Album Review – MAK
MAK is full of both musical intrigue and hooks to keep listeners interested. At times, the album is quite complex, but at any given instant it can shift and become as straightforward and catchy as can be. As well, songs seem much more linear rather than cyclical; they start in one place and end up in another, as opposed to using repetition (verse, chorus, verse) as the basis for song structure.
The first track is marked by swirling guitars and soft vocals, but when the rhythm section enters, the track sounds much more like a BADBADNOTGOOD song with vocals. The chords are dissonant and tense, which creates a sinister undertone that recurs throughout the album. Jesse MacCormack sounds like he’s barely trying to sing his parts, but this doesn’t detriment MAK — it adds to the album’s melancholic tone.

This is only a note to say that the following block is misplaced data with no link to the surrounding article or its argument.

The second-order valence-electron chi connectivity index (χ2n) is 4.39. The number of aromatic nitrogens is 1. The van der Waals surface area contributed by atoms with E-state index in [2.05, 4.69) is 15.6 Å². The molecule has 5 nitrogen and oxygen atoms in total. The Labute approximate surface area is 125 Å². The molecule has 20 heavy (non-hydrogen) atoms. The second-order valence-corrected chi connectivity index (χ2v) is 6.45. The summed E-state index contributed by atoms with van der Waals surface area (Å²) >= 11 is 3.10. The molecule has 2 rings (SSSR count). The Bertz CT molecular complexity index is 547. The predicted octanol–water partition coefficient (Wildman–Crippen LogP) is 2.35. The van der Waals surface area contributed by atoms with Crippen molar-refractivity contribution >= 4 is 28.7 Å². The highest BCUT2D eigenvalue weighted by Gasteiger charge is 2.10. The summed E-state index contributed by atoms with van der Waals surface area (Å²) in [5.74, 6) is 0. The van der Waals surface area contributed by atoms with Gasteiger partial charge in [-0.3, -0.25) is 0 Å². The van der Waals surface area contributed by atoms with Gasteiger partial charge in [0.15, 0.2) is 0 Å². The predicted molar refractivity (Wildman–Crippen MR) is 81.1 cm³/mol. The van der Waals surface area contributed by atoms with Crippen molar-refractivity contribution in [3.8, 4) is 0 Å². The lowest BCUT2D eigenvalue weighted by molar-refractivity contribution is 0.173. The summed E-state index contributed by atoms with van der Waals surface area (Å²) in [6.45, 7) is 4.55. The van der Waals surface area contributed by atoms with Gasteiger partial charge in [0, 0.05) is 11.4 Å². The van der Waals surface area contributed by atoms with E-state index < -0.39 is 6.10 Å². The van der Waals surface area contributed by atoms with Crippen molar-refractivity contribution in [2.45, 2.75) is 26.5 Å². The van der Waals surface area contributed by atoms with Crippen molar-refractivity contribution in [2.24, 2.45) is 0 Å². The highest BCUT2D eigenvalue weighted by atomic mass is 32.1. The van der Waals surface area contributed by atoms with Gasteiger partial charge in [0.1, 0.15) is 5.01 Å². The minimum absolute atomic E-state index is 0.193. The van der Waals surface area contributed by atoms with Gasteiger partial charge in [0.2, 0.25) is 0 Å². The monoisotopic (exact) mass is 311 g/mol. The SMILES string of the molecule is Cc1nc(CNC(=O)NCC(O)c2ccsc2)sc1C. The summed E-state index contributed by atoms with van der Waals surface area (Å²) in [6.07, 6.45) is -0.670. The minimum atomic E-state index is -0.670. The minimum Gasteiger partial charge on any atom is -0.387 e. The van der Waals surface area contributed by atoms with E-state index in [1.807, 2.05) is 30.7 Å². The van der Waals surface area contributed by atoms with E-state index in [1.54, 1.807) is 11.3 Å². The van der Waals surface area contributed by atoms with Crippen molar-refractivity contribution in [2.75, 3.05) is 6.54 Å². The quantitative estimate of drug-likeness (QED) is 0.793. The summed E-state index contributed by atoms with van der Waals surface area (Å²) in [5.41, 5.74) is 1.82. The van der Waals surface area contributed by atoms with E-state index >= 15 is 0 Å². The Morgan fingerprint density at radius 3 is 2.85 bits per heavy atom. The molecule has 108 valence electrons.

Putting the album into a single, definable genre is difficult if not impossible; Bulletproof Love sounds like it could have been on Radiohead’s The Bends, and yet Stab Me has a really strange, almost industrial sounding percussion bit which would be fitting of The Fragile-era Nine Inch Nails.
Overall, MAK is extremely diverse stylistically and definitely one of the best albums I’ve heard this year.